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Beyoğlu and its environs has always been a more cosmopolitan settlement area compared to the historic peninsula and highly preferred by Westerners. Following the edict that allowed foreign countries to appoint permanent envoys at the Ottoman Empire, all embassies with the exception of that of Iran, were opened in the Galata and Beyoğlu district. The earliest examples of almost all Western movements that had an impact on İstanbul sprouted in the Galata and Beyoğlu area; the first municipal activities, first electricity, first coal gas, first tram, first underground funicular, first municipality have all found life here. Galata became the empire’s gateway to the West.


From the xvıııth century,Galata started to develop and spill over the city walls. Cadde-i Kebir [Grande Rue de Pera], or İstiklal Street as it is known today, leads to Taksim from Galata walls. A second, parallel street that developed to the west of this street, on the hillside overlooking the Golden Horn is the Meşrutiyet Street formerly known as Kabristan-Mezarlık Street. From the first quarter of the XIXth century, the inns, which had been the sole means of lodging, started to be replaced by hotels. In addition, multi-storey and multi-apartment buildings were also built. Two fires in 1810 and 1811 devastated the entire Beyoğlu region. However, the construction of two bridges that facilitated access to the city in mid-XIXth century further consolidated the area’s contact with the city. Particularly the ban on wooden buildings in the area, introduced after yet another fire in 1870, accelerated the spread of stone constructions.


During this rapid development boom, where the local architects and artisans specialized in wooden construction fell short, foreign, and particularly Italian, architects and artisans filled the gap. One such architect is the 1841 born Italian Guglielmo Semprini. He came to İstanbul after 1870 and became one of the foremost personalities of the Italian community in no time, earning the profound appreciation of foreign diplomats and Turks alike with his works. His architecture office, which was situated on 38 Sururi Street in Tarlabaşı, built many structures in Beyoğlu from 1870 to 1912. According to his contemporary A. Mori, Semprini built a structure on almost every street in Beyoğlu; but unfortunately, none of his blueprints has survived to date.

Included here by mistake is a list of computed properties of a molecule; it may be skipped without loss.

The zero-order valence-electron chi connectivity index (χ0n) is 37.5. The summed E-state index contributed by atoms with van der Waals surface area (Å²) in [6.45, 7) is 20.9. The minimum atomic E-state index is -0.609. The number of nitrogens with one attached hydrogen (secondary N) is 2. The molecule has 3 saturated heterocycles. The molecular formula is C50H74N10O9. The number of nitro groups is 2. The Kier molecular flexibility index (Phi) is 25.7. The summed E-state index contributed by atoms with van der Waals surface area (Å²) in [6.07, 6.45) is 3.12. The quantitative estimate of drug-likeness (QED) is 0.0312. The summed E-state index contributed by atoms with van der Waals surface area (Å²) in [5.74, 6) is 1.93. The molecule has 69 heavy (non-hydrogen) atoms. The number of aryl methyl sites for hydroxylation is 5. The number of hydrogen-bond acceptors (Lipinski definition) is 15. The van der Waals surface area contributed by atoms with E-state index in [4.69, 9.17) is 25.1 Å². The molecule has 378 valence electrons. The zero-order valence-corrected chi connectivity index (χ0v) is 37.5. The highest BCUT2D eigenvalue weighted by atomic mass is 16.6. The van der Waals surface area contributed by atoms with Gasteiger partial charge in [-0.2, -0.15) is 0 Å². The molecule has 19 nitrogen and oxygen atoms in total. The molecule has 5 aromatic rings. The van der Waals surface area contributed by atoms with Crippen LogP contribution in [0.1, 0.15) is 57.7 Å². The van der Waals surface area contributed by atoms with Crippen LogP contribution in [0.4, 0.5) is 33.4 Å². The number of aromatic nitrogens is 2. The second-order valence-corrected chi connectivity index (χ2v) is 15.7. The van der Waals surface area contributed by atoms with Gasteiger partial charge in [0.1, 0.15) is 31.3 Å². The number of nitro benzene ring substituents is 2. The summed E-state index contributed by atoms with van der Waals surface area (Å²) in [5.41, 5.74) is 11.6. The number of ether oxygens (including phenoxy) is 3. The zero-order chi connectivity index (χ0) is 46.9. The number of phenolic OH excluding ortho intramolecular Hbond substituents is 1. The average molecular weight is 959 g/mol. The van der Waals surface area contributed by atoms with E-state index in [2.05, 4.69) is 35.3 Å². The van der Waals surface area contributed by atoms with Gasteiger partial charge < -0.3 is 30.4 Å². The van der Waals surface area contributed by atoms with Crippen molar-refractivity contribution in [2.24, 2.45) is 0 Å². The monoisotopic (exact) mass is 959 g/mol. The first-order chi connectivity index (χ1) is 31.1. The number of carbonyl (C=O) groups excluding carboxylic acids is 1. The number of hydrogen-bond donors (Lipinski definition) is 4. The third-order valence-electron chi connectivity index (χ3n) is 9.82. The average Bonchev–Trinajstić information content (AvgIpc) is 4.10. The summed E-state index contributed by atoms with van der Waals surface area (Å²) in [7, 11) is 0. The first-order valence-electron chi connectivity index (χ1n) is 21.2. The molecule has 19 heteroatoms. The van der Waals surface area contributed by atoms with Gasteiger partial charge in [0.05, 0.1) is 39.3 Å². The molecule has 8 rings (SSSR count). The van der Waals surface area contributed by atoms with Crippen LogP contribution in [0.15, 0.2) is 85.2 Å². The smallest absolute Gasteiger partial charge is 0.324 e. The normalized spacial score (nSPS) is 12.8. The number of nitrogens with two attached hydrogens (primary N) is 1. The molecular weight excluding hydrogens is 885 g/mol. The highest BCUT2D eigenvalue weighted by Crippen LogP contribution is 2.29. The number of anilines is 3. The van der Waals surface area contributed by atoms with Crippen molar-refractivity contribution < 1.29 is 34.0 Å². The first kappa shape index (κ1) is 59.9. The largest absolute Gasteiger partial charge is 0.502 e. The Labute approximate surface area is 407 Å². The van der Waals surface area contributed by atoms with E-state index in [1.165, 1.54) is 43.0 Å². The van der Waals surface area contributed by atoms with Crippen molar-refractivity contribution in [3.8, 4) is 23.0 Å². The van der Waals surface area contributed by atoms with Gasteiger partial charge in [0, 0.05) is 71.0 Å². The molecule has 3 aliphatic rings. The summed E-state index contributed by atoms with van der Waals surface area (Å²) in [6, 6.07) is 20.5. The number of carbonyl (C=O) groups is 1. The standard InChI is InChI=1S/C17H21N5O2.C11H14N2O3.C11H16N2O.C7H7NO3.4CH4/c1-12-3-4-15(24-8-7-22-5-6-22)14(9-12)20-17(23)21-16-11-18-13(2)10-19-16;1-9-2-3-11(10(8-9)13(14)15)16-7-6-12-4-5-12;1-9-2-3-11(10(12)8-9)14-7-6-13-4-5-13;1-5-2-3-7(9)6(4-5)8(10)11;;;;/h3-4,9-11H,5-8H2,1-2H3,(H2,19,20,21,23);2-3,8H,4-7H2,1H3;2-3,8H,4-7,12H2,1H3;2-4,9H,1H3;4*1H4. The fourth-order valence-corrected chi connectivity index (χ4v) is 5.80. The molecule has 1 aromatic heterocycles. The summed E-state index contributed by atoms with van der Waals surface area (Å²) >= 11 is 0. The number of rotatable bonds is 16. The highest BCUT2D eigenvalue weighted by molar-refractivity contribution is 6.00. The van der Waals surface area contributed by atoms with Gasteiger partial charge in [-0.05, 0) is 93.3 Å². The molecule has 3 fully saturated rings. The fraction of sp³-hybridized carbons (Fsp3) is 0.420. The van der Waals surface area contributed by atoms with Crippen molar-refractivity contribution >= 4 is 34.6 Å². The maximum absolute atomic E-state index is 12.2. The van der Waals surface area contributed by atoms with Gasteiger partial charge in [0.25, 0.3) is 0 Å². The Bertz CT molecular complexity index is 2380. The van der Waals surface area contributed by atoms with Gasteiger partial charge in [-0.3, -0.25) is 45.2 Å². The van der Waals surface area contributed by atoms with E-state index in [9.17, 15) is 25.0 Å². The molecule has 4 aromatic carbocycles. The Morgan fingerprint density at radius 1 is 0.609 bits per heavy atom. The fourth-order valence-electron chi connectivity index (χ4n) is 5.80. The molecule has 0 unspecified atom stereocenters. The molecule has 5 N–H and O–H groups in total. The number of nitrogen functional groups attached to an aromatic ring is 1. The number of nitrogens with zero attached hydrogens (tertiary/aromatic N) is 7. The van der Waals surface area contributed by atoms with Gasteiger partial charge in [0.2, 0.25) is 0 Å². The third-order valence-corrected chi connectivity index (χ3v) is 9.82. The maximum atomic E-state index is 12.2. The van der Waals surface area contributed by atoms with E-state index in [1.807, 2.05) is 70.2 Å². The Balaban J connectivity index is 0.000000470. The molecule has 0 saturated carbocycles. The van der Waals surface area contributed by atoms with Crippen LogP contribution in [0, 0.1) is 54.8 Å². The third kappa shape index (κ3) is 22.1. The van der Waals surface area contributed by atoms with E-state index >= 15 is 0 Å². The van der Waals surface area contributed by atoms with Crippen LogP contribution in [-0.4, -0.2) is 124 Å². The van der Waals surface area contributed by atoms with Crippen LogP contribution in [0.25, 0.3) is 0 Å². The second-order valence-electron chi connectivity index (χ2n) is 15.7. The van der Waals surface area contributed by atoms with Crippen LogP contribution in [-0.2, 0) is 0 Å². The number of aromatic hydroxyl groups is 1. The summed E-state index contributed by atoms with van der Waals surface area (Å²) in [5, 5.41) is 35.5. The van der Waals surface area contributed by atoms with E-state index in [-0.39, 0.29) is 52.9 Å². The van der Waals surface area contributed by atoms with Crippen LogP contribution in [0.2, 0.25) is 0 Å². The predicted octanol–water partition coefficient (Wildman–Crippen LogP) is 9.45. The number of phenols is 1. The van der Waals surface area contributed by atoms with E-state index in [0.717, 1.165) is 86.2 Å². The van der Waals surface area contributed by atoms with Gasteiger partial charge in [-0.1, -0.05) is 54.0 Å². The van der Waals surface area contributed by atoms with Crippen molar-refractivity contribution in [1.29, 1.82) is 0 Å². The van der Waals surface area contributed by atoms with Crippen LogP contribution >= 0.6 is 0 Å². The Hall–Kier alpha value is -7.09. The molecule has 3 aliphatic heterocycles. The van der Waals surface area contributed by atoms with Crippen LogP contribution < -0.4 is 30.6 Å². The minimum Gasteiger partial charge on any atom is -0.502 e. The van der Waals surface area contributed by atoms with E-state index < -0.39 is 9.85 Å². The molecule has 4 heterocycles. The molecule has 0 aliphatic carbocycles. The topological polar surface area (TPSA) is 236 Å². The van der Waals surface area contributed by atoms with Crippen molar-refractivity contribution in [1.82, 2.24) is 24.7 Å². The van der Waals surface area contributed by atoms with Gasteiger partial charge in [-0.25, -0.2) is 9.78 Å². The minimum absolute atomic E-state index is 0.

Situated on block no. 315, lot no. 15 in Asmalımescit district, the structure facing the Meşrutiyet Street is a work of Semprini that was erected in the last quarter of the XIXth century. On the right hand side of the building, which Guglielmo Semprini built to rent out for revenues, is the inscription “G. Semprini, Arch.” Designed in accordance with the architectural characteristics of the period, the structure is also marked in the maps drawn by E. Goad in 1905. It can also be seen in the map sections [53 and 54] drawn by Suat Nirven in October 1950 as the Rosolimo Building. Following the foundation of Pera Museum in 2005, Suna&İnan Kıraç Foundation started its work to establish a research center for İstanbul, similar to the Mediterranean Civilizations Research Institute [AKMED] it had established in Antalya in 1996, and decided that the Rosolimo building should house the institute. In line with the transformation of Tepebaşı into a commercial area from a residential area, the structure was used as an office building and underwent extensive renovation particularly on the ground floor where several windows were merged to create display windows.